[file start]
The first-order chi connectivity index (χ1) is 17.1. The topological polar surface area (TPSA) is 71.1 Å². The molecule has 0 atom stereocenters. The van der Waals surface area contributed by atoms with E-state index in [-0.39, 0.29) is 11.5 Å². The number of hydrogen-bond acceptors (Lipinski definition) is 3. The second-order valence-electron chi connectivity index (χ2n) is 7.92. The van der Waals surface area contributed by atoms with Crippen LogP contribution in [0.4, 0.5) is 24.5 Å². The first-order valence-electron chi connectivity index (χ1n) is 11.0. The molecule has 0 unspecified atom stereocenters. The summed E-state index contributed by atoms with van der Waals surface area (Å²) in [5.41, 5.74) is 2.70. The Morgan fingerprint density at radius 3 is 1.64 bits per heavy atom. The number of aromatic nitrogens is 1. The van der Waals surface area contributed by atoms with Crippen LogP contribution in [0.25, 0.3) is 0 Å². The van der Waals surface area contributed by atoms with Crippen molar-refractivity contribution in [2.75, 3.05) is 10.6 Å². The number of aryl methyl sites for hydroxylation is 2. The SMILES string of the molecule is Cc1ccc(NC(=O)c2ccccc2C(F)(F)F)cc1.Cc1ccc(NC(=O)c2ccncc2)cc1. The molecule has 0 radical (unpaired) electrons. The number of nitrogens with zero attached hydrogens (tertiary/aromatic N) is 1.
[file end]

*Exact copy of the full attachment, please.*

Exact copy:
The first-order chi connectivity index (χ1) is 17.1. The topological polar surface area (TPSA) is 71.1 Å². The molecule has 0 atom stereocenters. The van der Waals surface area contributed by atoms with E-state index in [-0.39, 0.29) is 11.5 Å². The number of hydrogen-bond acceptors (Lipinski definition) is 3. The second-order valence-electron chi connectivity index (χ2n) is 7.92. The van der Waals surface area contributed by atoms with Crippen LogP contribution in [0.4, 0.5) is 24.5 Å². The first-order valence-electron chi connectivity index (χ1n) is 11.0. The molecule has 0 unspecified atom stereocenters. The summed E-state index contributed by atoms with van der Waals surface area (Å²) in [5.41, 5.74) is 2.70. The Morgan fingerprint density at radius 3 is 1.64 bits per heavy atom. The number of aromatic nitrogens is 1. The van der Waals surface area contributed by atoms with Crippen LogP contribution in [0.25, 0.3) is 0 Å². The van der Waals surface area contributed by atoms with Crippen molar-refractivity contribution in [2.75, 3.05) is 10.6 Å². The number of aryl methyl sites for hydroxylation is 2. The SMILES string of the molecule is Cc1ccc(NC(=O)c2ccccc2C(F)(F)F)cc1.Cc1ccc(NC(=O)c2ccncc2)cc1. The molecule has 0 radical (unpaired) electrons. The number of nitrogens with zero attached hydrogens (tertiary/aromatic N) is 1.